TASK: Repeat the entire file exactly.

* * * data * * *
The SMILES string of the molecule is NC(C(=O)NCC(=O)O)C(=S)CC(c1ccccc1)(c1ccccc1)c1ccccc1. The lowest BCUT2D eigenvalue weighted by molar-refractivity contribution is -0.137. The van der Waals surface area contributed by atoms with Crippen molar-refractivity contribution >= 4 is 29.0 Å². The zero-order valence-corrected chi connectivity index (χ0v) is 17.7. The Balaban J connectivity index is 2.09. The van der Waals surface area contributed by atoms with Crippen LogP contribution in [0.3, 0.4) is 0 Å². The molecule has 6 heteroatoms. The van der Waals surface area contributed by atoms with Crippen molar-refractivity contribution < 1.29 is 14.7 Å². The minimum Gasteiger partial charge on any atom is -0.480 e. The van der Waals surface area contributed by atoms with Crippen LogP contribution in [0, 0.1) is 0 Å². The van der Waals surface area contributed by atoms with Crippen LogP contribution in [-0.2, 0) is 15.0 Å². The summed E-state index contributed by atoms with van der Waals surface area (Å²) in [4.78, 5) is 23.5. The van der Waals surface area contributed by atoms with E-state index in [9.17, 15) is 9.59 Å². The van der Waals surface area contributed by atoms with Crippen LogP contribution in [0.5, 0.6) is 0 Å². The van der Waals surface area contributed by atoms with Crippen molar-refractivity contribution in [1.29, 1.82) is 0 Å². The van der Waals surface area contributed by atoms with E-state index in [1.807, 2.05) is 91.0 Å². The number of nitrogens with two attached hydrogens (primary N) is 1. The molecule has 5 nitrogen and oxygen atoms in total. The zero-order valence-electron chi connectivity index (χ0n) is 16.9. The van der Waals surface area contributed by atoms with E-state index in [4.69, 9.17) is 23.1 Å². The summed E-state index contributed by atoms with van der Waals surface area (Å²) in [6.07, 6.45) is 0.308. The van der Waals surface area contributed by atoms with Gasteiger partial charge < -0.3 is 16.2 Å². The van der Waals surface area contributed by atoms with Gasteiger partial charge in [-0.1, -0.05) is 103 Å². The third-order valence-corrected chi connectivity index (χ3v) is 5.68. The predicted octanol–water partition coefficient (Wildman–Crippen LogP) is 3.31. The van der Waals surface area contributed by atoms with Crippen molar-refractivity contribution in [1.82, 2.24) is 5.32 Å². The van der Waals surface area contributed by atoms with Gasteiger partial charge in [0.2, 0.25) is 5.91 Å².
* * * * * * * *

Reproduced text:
The SMILES string of the molecule is NC(C(=O)NCC(=O)O)C(=S)CC(c1ccccc1)(c1ccccc1)c1ccccc1. The lowest BCUT2D eigenvalue weighted by molar-refractivity contribution is -0.137. The van der Waals surface area contributed by atoms with Crippen molar-refractivity contribution >= 4 is 29.0 Å². The zero-order valence-corrected chi connectivity index (χ0v) is 17.7. The Balaban J connectivity index is 2.09. The van der Waals surface area contributed by atoms with Crippen LogP contribution in [0.3, 0.4) is 0 Å². The molecule has 6 heteroatoms. The van der Waals surface area contributed by atoms with Crippen molar-refractivity contribution < 1.29 is 14.7 Å². The minimum Gasteiger partial charge on any atom is -0.480 e. The van der Waals surface area contributed by atoms with Crippen LogP contribution in [0, 0.1) is 0 Å². The van der Waals surface area contributed by atoms with Crippen LogP contribution in [-0.2, 0) is 15.0 Å². The summed E-state index contributed by atoms with van der Waals surface area (Å²) in [4.78, 5) is 23.5. The van der Waals surface area contributed by atoms with E-state index in [9.17, 15) is 9.59 Å². The van der Waals surface area contributed by atoms with Crippen LogP contribution in [0.5, 0.6) is 0 Å². The van der Waals surface area contributed by atoms with Crippen molar-refractivity contribution in [1.29, 1.82) is 0 Å². The van der Waals surface area contributed by atoms with E-state index in [1.807, 2.05) is 91.0 Å². The number of nitrogens with two attached hydrogens (primary N) is 1. The molecule has 5 nitrogen and oxygen atoms in total. The zero-order valence-electron chi connectivity index (χ0n) is 16.9. The van der Waals surface area contributed by atoms with E-state index in [4.69, 9.17) is 23.1 Å². The summed E-state index contributed by atoms with van der Waals surface area (Å²) in [6.07, 6.45) is 0.308. The van der Waals surface area contributed by atoms with Gasteiger partial charge < -0.3 is 16.2 Å². The van der Waals surface area contributed by atoms with Gasteiger partial charge in [-0.1, -0.05) is 103 Å². The third-order valence-corrected chi connectivity index (χ3v) is 5.68. The predicted octanol–water partition coefficient (Wildman–Crippen LogP) is 3.31. The van der Waals surface area contributed by atoms with Crippen molar-refractivity contribution in [1.82, 2.24) is 5.32 Å². The van der Waals surface area contributed by atoms with Gasteiger partial charge in [0.2, 0.25) is 5.91 Å².